We learned from Kotaku about this evil scheme that will ruin price-matching for everyone earlier today. It appears to have started when Sears accidentally listed some Nintendo bundles featuring the handheld 3DS and the Wii U console for only $60.
Instead of ordering the $60 bundles online and waiting to find out whether Sears would cancel the orders, people simply went to stores with the console in stock and asked for a price match. This worked for some Reddit posters at retailers like Toys ‘R’ Us and Walmart. It didn’t work at the brick-and-mortar Sears store where one Kotaku reader works, since a manager refused to make the sale.
This bit of price-matching abuse turned evil as someone figured out that the meaning of “for sale on Amazon.com” can be very flexible, since anyone with a registered selling account can list an item for sale. Sure, Amazon will take the listing down if you try to list a PlayStation 4, which normally sells for $400, for less than a quarter of that amount. Yet just putting it online will create a 100% authentic-looking Amazon page, which you can then take a screen cap of or show to a store employee on your phone. Instant price-match…if the store employee is not very savvy.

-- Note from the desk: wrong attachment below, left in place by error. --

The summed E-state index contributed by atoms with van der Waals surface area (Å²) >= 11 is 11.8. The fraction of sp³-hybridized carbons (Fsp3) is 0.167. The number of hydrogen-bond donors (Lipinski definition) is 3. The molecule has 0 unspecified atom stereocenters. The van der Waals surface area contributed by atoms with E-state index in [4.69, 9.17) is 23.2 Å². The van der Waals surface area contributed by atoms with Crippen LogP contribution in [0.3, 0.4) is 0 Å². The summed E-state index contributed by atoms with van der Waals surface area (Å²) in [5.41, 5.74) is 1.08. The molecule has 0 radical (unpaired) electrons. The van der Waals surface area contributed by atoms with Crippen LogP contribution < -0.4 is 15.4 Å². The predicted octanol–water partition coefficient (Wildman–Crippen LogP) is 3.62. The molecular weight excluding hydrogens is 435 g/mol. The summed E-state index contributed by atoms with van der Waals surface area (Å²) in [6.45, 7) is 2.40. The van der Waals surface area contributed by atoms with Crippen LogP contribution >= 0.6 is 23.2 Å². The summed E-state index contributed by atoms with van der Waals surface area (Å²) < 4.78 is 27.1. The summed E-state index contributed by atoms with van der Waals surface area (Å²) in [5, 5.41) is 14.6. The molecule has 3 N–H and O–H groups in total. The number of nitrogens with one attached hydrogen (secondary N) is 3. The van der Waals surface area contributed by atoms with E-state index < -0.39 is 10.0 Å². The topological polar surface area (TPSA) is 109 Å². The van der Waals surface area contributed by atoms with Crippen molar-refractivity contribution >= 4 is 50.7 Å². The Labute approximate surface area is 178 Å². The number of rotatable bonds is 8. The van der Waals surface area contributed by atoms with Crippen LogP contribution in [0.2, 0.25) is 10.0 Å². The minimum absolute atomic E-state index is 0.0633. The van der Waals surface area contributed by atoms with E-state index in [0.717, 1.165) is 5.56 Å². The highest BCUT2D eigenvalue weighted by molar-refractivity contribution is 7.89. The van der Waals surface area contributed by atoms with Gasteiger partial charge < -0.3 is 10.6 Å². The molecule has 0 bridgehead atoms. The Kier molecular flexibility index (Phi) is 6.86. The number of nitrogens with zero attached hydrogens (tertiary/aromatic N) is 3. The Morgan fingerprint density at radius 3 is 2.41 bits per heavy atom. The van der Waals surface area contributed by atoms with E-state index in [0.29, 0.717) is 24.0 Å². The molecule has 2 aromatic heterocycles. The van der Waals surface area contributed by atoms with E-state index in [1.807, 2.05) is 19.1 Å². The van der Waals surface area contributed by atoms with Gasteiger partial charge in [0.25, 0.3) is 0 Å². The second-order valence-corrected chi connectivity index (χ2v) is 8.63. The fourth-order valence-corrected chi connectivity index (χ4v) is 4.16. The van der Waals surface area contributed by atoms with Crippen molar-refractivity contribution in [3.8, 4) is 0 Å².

Apparently, there are a lot of Walmart managers out there who are not Amazon-savvy, or Walmart didn’t figure out what was going on and stop this nonsense. That’s how some people managed to get $90 PS4s.
There’s taking advantage of deals, and there’s scamming. Using a false Amazon listing to get a price match under false pretenses is a scam, no matter how proudly you post to Twitter about it.